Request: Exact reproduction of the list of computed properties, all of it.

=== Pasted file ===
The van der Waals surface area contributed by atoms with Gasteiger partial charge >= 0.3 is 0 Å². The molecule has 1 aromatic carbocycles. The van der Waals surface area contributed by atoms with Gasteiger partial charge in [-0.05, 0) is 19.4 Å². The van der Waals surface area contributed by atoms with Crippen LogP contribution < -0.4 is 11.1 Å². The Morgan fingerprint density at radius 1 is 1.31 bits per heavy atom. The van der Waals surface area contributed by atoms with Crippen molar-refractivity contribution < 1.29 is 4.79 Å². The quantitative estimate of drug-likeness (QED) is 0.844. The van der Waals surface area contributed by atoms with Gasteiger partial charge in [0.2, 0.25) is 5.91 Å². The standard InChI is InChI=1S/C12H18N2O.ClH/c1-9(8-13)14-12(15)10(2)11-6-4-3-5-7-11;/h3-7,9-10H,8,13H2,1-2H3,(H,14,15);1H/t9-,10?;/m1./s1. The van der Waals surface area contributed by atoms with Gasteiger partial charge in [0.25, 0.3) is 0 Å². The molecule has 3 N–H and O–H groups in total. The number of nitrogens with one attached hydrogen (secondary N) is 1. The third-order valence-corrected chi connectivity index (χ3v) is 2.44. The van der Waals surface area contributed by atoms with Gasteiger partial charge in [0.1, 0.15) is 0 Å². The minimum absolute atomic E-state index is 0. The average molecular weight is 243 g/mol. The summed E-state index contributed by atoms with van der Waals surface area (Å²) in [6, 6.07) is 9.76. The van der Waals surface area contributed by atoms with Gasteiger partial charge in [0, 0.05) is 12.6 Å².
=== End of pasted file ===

The van der Waals surface area contributed by atoms with Gasteiger partial charge >= 0.3 is 0 Å². The molecule has 1 aromatic carbocycles. The van der Waals surface area contributed by atoms with Gasteiger partial charge in [-0.05, 0) is 19.4 Å². The van der Waals surface area contributed by atoms with Crippen LogP contribution < -0.4 is 11.1 Å². The Morgan fingerprint density at radius 1 is 1.31 bits per heavy atom. The van der Waals surface area contributed by atoms with Crippen molar-refractivity contribution < 1.29 is 4.79 Å². The quantitative estimate of drug-likeness (QED) is 0.844. The van der Waals surface area contributed by atoms with Gasteiger partial charge in [0.2, 0.25) is 5.91 Å². The standard InChI is InChI=1S/C12H18N2O.ClH/c1-9(8-13)14-12(15)10(2)11-6-4-3-5-7-11;/h3-7,9-10H,8,13H2,1-2H3,(H,14,15);1H/t9-,10?;/m1./s1. The van der Waals surface area contributed by atoms with Gasteiger partial charge in [0.25, 0.3) is 0 Å². The molecule has 3 N–H and O–H groups in total. The number of nitrogens with one attached hydrogen (secondary N) is 1. The third-order valence-corrected chi connectivity index (χ3v) is 2.44. The van der Waals surface area contributed by atoms with Gasteiger partial charge in [0.1, 0.15) is 0 Å². The minimum absolute atomic E-state index is 0. The average molecular weight is 243 g/mol. The summed E-state index contributed by atoms with van der Waals surface area (Å²) in [6, 6.07) is 9.76. The van der Waals surface area contributed by atoms with Gasteiger partial charge in [0, 0.05) is 12.6 Å².